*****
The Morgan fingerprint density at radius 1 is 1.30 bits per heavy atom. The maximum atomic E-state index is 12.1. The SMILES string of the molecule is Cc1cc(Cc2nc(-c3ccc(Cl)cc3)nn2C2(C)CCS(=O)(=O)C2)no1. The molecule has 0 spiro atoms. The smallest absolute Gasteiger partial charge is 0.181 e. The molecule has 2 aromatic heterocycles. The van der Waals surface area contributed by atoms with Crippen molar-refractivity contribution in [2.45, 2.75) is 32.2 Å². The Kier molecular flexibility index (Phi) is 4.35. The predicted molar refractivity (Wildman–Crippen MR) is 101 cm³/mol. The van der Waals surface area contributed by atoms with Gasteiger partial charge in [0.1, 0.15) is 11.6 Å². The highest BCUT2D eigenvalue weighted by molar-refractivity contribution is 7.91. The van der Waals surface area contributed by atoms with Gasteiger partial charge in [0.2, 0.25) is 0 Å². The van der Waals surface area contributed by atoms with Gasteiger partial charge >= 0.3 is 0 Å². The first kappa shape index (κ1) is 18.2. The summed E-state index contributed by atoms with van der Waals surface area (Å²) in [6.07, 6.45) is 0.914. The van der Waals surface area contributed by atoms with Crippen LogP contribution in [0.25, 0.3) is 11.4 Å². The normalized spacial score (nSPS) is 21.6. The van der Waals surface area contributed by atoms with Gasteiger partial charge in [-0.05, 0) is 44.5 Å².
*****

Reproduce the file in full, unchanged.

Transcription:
The Morgan fingerprint density at radius 1 is 1.30 bits per heavy atom. The maximum atomic E-state index is 12.1. The SMILES string of the molecule is Cc1cc(Cc2nc(-c3ccc(Cl)cc3)nn2C2(C)CCS(=O)(=O)C2)no1. The molecule has 0 spiro atoms. The smallest absolute Gasteiger partial charge is 0.181 e. The molecule has 2 aromatic heterocycles. The van der Waals surface area contributed by atoms with Crippen molar-refractivity contribution in [2.45, 2.75) is 32.2 Å². The Kier molecular flexibility index (Phi) is 4.35. The predicted molar refractivity (Wildman–Crippen MR) is 101 cm³/mol. The van der Waals surface area contributed by atoms with Gasteiger partial charge in [0.1, 0.15) is 11.6 Å². The highest BCUT2D eigenvalue weighted by molar-refractivity contribution is 7.91. The van der Waals surface area contributed by atoms with Gasteiger partial charge in [0.2, 0.25) is 0 Å². The van der Waals surface area contributed by atoms with Gasteiger partial charge >= 0.3 is 0 Å². The first kappa shape index (κ1) is 18.2. The summed E-state index contributed by atoms with van der Waals surface area (Å²) in [6.07, 6.45) is 0.914. The van der Waals surface area contributed by atoms with Crippen LogP contribution in [0.25, 0.3) is 11.4 Å². The normalized spacial score (nSPS) is 21.6. The van der Waals surface area contributed by atoms with Gasteiger partial charge in [-0.05, 0) is 44.5 Å².